We knew we wanted to make a physical experience map that facilitated ongoing decision making by people across Virgin Holidays. The challenge was to find a way to express a complicated purchasing journey in a memorable manner.
Our design started with context and location. We had spotted a breakout space used as an open plan meeting room that had a large wall space and many people walking past it. This location allowed us the visibility we were looking for and would allow for teams to congregate around the artefact.
In synthesising the research we had the start of a structure. We knew we wanted to show the customer journey (including information sources, decision points and emotions) and how Virgin Holidays fitted into this sequence (including omnichannel touchpoints and performance metrics). However, we felt it crucial to express the density of information in a style that made the information attractive, digestible and memorable.
We played with shapes to reinforce the findings that purchasing was not just a conversion funnel but included other distinct phases. Making any research stick for any length of time is an interesting design challenge in itself. Using the power of visual communication we deliberately used bold and contrasting shapes for each key phase in the pre-booking holiday experience. We knew we had the seed of traction when we heard people within Virgin Holidays without prompting describe the shapes and talk about the consideration loop.
We layered over the map an emotions curve to highlight where customers felt pain and pleasure. This provided an instantly visible gap analysis and highlight spaces in the journey where opportunities existed.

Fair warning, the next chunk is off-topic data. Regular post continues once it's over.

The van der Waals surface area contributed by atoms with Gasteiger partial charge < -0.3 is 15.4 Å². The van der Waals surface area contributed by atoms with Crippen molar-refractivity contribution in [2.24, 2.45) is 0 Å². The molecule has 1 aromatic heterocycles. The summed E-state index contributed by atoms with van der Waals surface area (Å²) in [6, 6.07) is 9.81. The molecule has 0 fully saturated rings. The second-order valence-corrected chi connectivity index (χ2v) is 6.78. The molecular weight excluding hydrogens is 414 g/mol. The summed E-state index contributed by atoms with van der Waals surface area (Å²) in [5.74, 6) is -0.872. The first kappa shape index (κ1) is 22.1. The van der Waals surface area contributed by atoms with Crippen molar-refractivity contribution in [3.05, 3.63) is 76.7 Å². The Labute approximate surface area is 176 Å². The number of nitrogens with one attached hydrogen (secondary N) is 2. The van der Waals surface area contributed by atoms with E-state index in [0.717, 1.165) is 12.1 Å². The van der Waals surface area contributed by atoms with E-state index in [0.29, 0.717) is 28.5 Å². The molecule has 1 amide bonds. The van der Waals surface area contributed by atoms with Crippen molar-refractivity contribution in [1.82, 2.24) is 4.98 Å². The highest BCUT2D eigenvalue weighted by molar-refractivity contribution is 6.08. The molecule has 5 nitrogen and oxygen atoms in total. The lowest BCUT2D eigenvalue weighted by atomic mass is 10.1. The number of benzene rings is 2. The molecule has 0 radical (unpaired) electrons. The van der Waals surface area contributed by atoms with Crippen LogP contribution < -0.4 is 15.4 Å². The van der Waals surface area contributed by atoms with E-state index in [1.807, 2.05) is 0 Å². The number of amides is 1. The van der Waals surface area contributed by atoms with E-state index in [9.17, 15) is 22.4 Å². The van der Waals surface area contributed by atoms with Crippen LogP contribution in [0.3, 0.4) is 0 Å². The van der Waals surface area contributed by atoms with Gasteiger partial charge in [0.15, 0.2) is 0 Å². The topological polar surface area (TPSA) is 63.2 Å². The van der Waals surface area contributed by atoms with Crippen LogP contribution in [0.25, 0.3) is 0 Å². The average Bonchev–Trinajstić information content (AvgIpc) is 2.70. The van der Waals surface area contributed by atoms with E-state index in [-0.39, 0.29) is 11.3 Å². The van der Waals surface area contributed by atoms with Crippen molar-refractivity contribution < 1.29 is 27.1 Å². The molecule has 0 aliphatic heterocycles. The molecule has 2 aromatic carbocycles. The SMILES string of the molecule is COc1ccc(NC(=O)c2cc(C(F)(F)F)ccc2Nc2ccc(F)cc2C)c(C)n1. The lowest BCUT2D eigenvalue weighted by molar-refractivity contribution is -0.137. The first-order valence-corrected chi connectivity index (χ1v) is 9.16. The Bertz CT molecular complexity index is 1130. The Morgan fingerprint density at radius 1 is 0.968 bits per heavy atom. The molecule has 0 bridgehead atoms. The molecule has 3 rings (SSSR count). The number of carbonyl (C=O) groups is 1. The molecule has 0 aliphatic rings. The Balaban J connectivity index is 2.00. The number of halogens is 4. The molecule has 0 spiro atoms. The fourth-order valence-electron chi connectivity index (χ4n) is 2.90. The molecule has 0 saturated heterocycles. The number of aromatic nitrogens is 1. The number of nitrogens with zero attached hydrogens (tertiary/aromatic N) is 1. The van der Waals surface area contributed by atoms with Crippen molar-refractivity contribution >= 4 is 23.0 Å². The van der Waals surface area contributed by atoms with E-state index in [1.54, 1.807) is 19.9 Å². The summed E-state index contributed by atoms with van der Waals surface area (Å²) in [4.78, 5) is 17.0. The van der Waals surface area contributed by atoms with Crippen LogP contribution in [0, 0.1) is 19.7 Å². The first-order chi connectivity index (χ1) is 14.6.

In designing the map we also wanted to create ongoing engagement with it. To encourage this we deliberately included empty post-it note size spaces to let teams add in their insights overtime.
To get value from research requires the insights uncovered to be communicated and used to inform future work. Although we had documented the findings in a detailed report we knew creating change could best be done by being more proactive and conversational.
We held a series of presentations to show the map and walk through the information on it. Holding multiple presentations really helped to seed the key messages and to build an organisation-wide understanding of how customers go about considering and booking longhaul holidays.
How do you turn research insights into action?
The purpose of doing the research and creating an experience map is to have a robust tool that can identify where the team's efforts and energies will have the most impact.
As a decision-making tool, the experience map helped to shape a roadmap of prioritised initiatives. It can be used by both the leadership team to identify opportunities and plan streams of work, and also by project teams to give context and shape to their outputs.
The experience map helped identify specific initiatives, features and functionality to better support customers when considering and purchasing a holiday.
The projects inspired as a result of the experience strategy and journey map range in nature and size. They include launching new features and radically re-imagining content, through to changes in how new opportunities are prioritised and outcomes are measured.
The thread that runs through all of the projects on the roadmap is in knowing when and how they support customers as they move from passive looking, through active consideration and onto booking a holiday.